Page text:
The function of phospholipids of soybean lecithin in emulsions
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A number of commercially available soybean lecithins were analyzed with respect to their phospholipid composition and emulsifying properties. A phosphatidylcholine (PC) from soybean swells to a lamellar liquid crystalline phase which incorporates slightly less than 50% of water. The swelling behavior of the commercially available soybean lecithins may be different depending on the concentration of other phospholipids such as phosphatidylethanolamine (PE), phosphatidylinositol (PI) and phosphatidic acid (PA). In the presence of the negatively charged phospholipids PI and PA, the swelling of the lamellar phase of PC was dramatically enhanced while a lecithin with equal amounts of PC and PE and small quantities of PI and PA formed two liquid crystalline phases, i.e., a lamellar and a hexagonal phase. Stable o/w-emulsions can be prepared when the phospholipid composition is such that a lamellar liquid crystalline phase in equilibrium with the oil and water phases incorporates large amounts of water. The minimal amount of emulsifier required to stabilize the emulsions has been estimated to give an interfacial film of ca. 80 Å thickness which corresponds to a thickness of two double lipid layers in the interfacial film. The incorporation of large amounts of water is obtained if the lamellar layers contain dissociated ionic groups.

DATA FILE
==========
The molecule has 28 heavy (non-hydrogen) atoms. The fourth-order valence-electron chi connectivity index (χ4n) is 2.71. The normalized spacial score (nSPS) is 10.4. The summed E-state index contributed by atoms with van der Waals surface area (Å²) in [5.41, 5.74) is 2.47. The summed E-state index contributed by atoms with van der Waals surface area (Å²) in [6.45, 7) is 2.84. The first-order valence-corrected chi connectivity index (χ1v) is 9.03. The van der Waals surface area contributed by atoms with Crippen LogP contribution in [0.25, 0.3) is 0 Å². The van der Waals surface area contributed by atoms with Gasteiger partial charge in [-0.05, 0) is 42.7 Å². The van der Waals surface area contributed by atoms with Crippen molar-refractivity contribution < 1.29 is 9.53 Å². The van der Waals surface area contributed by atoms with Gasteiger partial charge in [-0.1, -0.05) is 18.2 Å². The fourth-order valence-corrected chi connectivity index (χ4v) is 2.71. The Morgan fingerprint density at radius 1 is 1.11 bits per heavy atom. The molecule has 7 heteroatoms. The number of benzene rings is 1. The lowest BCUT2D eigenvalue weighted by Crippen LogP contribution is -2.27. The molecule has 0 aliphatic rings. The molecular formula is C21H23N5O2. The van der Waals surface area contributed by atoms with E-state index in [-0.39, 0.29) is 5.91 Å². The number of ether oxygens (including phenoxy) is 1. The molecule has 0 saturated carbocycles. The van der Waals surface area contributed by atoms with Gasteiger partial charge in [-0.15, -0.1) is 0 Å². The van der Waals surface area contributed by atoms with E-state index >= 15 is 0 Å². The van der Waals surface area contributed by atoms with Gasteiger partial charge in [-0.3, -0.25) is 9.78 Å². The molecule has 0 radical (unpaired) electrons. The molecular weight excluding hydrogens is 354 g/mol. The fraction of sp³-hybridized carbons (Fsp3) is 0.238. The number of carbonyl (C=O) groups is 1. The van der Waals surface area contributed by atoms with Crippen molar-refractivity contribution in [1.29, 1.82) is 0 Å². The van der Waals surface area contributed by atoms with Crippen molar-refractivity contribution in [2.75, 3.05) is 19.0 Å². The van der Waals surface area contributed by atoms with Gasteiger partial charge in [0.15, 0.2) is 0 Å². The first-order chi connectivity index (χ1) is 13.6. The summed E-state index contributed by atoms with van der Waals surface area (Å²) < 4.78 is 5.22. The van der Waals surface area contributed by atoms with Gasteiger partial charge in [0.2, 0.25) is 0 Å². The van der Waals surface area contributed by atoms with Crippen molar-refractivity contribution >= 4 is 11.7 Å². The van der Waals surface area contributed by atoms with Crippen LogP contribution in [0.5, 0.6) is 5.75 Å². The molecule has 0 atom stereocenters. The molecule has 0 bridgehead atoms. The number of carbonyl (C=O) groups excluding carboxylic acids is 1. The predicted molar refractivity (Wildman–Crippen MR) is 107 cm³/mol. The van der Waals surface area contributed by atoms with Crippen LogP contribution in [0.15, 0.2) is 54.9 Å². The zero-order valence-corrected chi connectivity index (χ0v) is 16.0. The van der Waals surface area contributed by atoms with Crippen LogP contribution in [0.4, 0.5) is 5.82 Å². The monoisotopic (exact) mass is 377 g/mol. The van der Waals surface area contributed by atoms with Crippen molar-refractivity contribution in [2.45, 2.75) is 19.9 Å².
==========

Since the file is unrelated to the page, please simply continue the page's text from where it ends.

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- The function of phospholipids of soybean lecithin in emulsions
Journal of the American Oil Chemists’ Society
Volume 58, Issue 8 , pp 830-837
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